There’s a competition for almost everything and that includes rock, paper, scissors of course. Repeat winners (or at least repeat high placers) are common because people are not random, and there’s skill involved in predicting how opponents will react.
The NYTimes has a fun little game where you can play RPS against a veteran computer program which has a backlog of thousands of games upon which it draws statistical inferences about how people tend to play. It was unnerving playing against it for my first few games because, going on instinct alone, I lost or tied every game for 18 games (0-7-11). It was like I was a violin and the computer just plucked me as it pleased. Finally, I hunkered down and vowed to end with a better record than the damn thing. First, I realized that I had to metagame the computer. It operates by looking at what both I and the computer threw in the last few hands, whether we won or lost, and compared that to what it’s database said would be the next likely move. But that isn’t all it did. I’m pretty sure that it learned based on patterns of the individual player also.
I began winning when I consciously tried to metagame the backlog of plays. I mimicked the computer by looking at the past few rounds, decide what my gut told me to throw on my next hand based on that, then throw the hand that would beat the hand that the computer thought I would throw. This tactic took a lot of concentration and it worked pretty well up for awhile. I won 5 or 6 hands in a row at one point, and then the computer caught on. I lost 3 or 4 hands right back with my metagame strategy, so I then decided to abandon that strategy and throw exactly what my gut told me to throw and won a couple of rounds. Using a mix of strategies including metagaming, randomness (would quickly move my mouse with my eyes closed and click), and gut instinct, I finally had the winning record at 59-52-58.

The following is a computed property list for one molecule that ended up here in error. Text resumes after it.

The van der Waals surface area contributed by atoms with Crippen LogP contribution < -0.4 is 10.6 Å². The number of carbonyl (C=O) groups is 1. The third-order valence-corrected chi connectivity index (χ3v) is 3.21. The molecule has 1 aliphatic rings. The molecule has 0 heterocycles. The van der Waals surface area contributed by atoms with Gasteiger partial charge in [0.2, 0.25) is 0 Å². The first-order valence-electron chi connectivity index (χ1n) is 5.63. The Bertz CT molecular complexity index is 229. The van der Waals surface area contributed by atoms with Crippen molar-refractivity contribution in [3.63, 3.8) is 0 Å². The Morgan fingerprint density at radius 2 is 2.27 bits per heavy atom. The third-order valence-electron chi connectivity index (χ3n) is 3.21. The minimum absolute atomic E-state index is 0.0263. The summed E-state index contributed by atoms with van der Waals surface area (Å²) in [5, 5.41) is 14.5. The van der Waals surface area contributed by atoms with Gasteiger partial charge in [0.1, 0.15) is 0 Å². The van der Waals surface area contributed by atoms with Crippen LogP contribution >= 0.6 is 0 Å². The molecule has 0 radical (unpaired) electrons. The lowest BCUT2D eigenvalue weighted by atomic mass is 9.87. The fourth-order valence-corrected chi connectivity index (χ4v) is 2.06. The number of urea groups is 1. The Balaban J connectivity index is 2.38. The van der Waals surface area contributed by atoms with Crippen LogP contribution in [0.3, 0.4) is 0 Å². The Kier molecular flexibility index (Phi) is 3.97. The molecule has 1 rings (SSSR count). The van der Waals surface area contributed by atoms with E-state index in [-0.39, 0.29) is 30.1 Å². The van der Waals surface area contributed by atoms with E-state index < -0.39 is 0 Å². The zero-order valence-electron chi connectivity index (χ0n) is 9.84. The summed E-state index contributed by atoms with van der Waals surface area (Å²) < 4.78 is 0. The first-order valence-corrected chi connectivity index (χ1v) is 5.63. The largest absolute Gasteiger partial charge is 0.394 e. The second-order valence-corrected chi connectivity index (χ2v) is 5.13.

My takeaway from this is that while the computer is very good, it’s still vulnerable to someone who knows how it works. It never took the initiative, as far as I could tell, in switching up strategies. It only reacted by basing it’s next move on my last few moves and it’s catalog. If a player realizes this, he can out-meta the comp by switching strategies every few hands so that the computer can’t rely on consistent play. If this is the state-of-the-art in today’s AI, I’m impressed but not overwhelmed. There’s no Skynet yet.